Wallcreeper on a barren rock in Turkey

Anyone who discovers a Wallcreeper (Tichodroma muraria) flapping and climbing up a rock face is immediately enchanted by its beauty. With the jerky spreading of the crimson bright wide wings, he resembles a butterfly.

Unmistakably, the Wallcreeper climbs up the vertical rocks and keeps flashing its bright red feathers. The Wallcreeper is usually difficult to spot – because it lives in inaccessible heights in the high mountains, such as the Alps or the Caucasus. With its thin, long beak, it is particularly good at poking insects and spiders out of rock cracks and holes. This is also important for survival, because it spends most of its time in barren rocky landscapes. There it also breeds on vertical rock faces or steep gorges.

In winter, from November to March, some Wallcreepers leave their breeding grounds in the mountains and stay at lower altitudes, occasionally in quarries or on house walls. Specimens have been admired far to the north, almost in the North German lowlands.

Its flapping flight style is striking. It hops from ledge to ledge, only momentarily opening its wings and flashing its crimson plumage. Its slate-grey plumage offers excellent privacy when sitting. The bird is then very inconspicuous. On the other hand, if the Wallcreeper moves, it is conspicuous; its locomotion is reminiscent of the scurrying of mice.

The birds do evasive movements in winter. The Wallcreeper then leaves its nesting rocks and moves to lower altitudes. During this time it can also be observed on buildings, dams or quarries.

The distribution area of the Wallcreeper extends from the European mountains to China. In the Alps, the approx. 17 centimeter large bird usually breeds at an altitude of 1,500 m to 2,000 m above sea level (asl). In the Caucasus, it appears to be found at even higher altitudes. We were able to observe it in the Yedigöllen crater area at a good 3,000 m asl and at the Ovit Dağı pass at approx. 2,400 m asl.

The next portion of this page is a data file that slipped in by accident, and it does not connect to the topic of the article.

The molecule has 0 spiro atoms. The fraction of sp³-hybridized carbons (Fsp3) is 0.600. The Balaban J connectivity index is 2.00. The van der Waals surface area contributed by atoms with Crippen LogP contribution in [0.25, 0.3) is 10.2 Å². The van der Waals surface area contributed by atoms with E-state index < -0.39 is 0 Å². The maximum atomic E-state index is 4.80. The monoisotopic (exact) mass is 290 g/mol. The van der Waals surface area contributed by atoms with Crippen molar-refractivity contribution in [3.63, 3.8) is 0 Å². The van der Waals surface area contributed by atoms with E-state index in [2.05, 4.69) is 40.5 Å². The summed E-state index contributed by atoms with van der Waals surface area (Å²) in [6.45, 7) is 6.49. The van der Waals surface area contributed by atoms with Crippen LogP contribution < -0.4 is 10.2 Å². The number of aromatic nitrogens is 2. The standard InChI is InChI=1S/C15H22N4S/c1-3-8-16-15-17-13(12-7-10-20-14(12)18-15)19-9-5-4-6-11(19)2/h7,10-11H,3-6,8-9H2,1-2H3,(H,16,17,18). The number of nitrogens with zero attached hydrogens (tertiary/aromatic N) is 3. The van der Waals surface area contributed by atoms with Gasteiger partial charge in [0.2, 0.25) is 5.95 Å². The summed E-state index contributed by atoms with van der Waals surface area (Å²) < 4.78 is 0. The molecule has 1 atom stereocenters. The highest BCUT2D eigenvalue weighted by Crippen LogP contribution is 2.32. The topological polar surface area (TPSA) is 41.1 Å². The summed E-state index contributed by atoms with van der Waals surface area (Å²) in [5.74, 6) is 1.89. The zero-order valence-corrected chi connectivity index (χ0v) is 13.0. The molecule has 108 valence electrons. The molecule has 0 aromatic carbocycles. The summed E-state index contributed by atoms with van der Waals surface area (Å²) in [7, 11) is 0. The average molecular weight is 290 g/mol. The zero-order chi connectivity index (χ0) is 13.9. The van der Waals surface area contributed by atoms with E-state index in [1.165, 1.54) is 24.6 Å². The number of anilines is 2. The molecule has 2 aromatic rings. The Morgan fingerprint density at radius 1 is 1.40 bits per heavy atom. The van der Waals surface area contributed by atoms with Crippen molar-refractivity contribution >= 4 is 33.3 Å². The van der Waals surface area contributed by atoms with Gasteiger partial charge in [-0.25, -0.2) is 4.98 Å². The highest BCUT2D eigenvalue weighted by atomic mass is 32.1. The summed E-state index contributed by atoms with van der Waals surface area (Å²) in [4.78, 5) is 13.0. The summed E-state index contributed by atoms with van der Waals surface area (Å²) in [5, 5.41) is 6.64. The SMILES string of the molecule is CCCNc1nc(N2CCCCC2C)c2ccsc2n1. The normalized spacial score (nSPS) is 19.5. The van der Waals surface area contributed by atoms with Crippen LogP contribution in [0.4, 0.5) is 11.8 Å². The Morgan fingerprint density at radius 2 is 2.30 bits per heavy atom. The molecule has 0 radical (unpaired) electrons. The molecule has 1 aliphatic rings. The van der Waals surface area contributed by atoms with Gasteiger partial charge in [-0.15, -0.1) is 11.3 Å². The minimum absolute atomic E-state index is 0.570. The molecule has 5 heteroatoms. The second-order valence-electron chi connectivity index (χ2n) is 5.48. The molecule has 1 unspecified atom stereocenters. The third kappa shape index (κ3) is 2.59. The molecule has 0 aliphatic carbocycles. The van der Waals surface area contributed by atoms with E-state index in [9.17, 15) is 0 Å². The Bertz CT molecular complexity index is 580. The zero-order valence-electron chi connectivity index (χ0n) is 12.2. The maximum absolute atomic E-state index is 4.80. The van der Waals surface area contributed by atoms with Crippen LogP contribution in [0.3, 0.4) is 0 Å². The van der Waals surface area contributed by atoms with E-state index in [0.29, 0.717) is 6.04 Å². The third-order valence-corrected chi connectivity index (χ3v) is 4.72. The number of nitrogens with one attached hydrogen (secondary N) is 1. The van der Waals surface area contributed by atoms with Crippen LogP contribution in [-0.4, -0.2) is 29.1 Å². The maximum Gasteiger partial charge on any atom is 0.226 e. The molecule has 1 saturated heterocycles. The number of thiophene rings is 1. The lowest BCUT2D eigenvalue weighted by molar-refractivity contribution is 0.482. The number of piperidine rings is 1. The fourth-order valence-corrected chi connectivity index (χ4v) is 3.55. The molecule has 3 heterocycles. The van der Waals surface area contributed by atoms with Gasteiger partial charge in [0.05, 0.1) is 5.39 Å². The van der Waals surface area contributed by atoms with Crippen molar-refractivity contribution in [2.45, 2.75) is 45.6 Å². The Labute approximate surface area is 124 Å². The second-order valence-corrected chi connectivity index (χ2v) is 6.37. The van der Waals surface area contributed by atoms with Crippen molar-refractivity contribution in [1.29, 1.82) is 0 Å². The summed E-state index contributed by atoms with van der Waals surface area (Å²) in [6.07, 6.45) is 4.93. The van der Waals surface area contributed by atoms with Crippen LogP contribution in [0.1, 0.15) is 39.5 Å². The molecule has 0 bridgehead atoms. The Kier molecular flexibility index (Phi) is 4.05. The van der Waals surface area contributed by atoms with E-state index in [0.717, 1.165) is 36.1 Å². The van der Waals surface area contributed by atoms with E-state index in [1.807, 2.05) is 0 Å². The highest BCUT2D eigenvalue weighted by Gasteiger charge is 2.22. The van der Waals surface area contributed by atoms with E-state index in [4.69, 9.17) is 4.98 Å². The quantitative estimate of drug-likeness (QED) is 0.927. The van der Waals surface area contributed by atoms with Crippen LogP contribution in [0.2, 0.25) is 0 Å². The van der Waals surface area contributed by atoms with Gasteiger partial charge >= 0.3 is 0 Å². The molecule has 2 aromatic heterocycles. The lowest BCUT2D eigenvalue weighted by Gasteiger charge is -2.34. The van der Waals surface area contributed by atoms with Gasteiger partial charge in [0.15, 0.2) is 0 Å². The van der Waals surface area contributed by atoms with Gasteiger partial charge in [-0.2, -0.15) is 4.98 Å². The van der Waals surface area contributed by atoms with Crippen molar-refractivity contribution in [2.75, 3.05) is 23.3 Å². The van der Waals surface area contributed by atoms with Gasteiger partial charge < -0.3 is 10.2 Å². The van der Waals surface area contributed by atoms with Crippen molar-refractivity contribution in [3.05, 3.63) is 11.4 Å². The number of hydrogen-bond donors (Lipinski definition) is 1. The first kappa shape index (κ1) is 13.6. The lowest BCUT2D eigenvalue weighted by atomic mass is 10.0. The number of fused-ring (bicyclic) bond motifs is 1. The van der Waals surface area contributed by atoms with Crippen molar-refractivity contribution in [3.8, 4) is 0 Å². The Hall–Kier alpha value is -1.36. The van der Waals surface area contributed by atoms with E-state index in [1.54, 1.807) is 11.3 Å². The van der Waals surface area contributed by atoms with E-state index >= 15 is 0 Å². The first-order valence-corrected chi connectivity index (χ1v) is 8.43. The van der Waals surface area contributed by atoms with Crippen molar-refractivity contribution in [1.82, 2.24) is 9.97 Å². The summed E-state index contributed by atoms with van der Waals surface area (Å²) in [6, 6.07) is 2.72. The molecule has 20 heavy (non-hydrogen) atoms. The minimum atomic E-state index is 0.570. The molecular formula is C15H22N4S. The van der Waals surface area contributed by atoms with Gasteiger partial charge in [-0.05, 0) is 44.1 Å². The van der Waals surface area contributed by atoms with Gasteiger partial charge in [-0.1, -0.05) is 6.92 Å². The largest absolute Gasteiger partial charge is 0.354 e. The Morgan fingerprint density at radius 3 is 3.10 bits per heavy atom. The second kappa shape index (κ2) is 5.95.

The plumage of the two sexes is very similar. Only during the breeding season does the male differ from the female with a deep black throat. The fluttering bird is diurnal and solitary, so multiple specimens are rarely seen outside of the breeding season.

The landscape of north-east Turkey is breathtaking. Alpine peaks, mountain forests and alpine meadows alternate. A historic Silk Road crossing once ran nearby over the Ovit Pass in the Kaçkar Mountains. This unique, mountainous part of the Turkish Black Sea coast has a lack of large hotels, noisy crowds or developed ski slopes in addition to nature.

The area around Sivrikaya in the Pontic Mountains of Rize province has two very special species in addition to the distribution area of the Wallcreeper. The Caucasian Grouse (Tetrao mlokosiewiczi) could also be observed and photographed nearby. The Caspian Snowcock (Tetraogallus caspius) also occurs here.

To meet the growing demand for beautiful images of the rarer species of the Palearctic, Bird-lens.com has made targeted trips to remote locations. This to do everything possible to ensure excellent photos of the birds of the western Palearctic. The yield of images from rare West Palearctic birds is very good. There are other beautiful bird pictures that you can find under the “Picture Shop” tab. Just let me know if you need a picture of a bird that isn’t online.



  1. Hello
    I am planning to visit Turkey in January, and hoping I might catch up with a wallcreeper… Are there any winter haunts worth checking?

    1. Hi, thanks for the comment. yes, the historic Silk Road crossing over the Ovit Pass in the Kaçkar Mountains should be checked. This unique, mountainous part of the Turkish Black Sea coast especially the area around Sivrikaya in the Pontic Mountains of Rize is perfect. There might be snow in January, but areas further down this regulary travelled road (to the south) should be checked with care. Good birding..

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